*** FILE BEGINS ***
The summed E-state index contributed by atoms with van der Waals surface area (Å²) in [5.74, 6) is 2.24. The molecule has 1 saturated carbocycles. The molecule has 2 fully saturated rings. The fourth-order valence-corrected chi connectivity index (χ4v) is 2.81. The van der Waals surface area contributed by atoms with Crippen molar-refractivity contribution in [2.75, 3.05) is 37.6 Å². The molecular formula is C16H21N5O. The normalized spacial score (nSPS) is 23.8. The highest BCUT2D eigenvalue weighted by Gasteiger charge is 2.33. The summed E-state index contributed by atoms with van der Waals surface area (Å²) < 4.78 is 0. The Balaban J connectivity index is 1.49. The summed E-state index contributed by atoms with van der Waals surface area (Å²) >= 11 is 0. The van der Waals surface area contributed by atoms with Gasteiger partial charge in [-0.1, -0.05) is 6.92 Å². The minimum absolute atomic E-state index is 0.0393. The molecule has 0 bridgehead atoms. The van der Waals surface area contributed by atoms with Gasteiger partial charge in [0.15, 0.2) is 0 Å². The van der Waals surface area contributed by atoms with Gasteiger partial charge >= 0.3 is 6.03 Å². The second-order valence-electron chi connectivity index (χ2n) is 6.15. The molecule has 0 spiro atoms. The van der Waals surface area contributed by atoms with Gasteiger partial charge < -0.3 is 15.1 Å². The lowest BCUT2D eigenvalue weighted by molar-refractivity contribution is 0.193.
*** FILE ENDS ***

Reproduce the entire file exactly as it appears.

The summed E-state index contributed by atoms with van der Waals surface area (Å²) in [5.74, 6) is 2.24. The molecule has 1 saturated carbocycles. The molecule has 2 fully saturated rings. The fourth-order valence-corrected chi connectivity index (χ4v) is 2.81. The van der Waals surface area contributed by atoms with Crippen molar-refractivity contribution in [2.75, 3.05) is 37.6 Å². The molecular formula is C16H21N5O. The normalized spacial score (nSPS) is 23.8. The highest BCUT2D eigenvalue weighted by Gasteiger charge is 2.33. The summed E-state index contributed by atoms with van der Waals surface area (Å²) < 4.78 is 0. The Balaban J connectivity index is 1.49. The summed E-state index contributed by atoms with van der Waals surface area (Å²) >= 11 is 0. The van der Waals surface area contributed by atoms with Gasteiger partial charge in [-0.1, -0.05) is 6.92 Å². The minimum absolute atomic E-state index is 0.0393. The molecule has 0 bridgehead atoms. The van der Waals surface area contributed by atoms with Gasteiger partial charge in [0.15, 0.2) is 0 Å². The van der Waals surface area contributed by atoms with Gasteiger partial charge >= 0.3 is 6.03 Å². The second-order valence-electron chi connectivity index (χ2n) is 6.15. The molecule has 0 spiro atoms. The van der Waals surface area contributed by atoms with Gasteiger partial charge < -0.3 is 15.1 Å². The lowest BCUT2D eigenvalue weighted by molar-refractivity contribution is 0.193.